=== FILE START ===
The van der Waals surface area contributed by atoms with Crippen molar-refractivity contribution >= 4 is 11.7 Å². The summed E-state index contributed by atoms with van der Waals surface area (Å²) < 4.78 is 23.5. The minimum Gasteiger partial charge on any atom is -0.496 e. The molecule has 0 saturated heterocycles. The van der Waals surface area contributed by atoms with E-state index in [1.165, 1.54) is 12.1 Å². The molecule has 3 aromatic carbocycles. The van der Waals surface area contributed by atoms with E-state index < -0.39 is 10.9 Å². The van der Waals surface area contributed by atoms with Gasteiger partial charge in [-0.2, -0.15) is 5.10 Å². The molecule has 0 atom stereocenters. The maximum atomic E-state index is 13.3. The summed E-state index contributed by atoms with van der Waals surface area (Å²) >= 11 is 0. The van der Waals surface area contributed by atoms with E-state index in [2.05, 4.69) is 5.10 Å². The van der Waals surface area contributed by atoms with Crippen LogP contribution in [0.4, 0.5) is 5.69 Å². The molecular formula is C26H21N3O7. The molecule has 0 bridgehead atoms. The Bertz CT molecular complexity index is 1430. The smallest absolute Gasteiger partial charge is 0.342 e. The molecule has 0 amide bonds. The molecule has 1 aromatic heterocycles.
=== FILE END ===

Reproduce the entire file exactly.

The van der Waals surface area contributed by atoms with Crippen molar-refractivity contribution >= 4 is 11.7 Å². The summed E-state index contributed by atoms with van der Waals surface area (Å²) < 4.78 is 23.5. The minimum Gasteiger partial charge on any atom is -0.496 e. The molecule has 0 saturated heterocycles. The van der Waals surface area contributed by atoms with E-state index in [1.165, 1.54) is 12.1 Å². The molecule has 3 aromatic carbocycles. The van der Waals surface area contributed by atoms with E-state index < -0.39 is 10.9 Å². The van der Waals surface area contributed by atoms with Gasteiger partial charge in [-0.2, -0.15) is 5.10 Å². The molecule has 0 atom stereocenters. The maximum atomic E-state index is 13.3. The summed E-state index contributed by atoms with van der Waals surface area (Å²) >= 11 is 0. The van der Waals surface area contributed by atoms with E-state index in [2.05, 4.69) is 5.10 Å². The van der Waals surface area contributed by atoms with Crippen LogP contribution in [0.4, 0.5) is 5.69 Å². The molecular formula is C26H21N3O7. The molecule has 0 bridgehead atoms. The Bertz CT molecular complexity index is 1430. The smallest absolute Gasteiger partial charge is 0.342 e. The molecule has 0 amide bonds. The molecule has 1 aromatic heterocycles.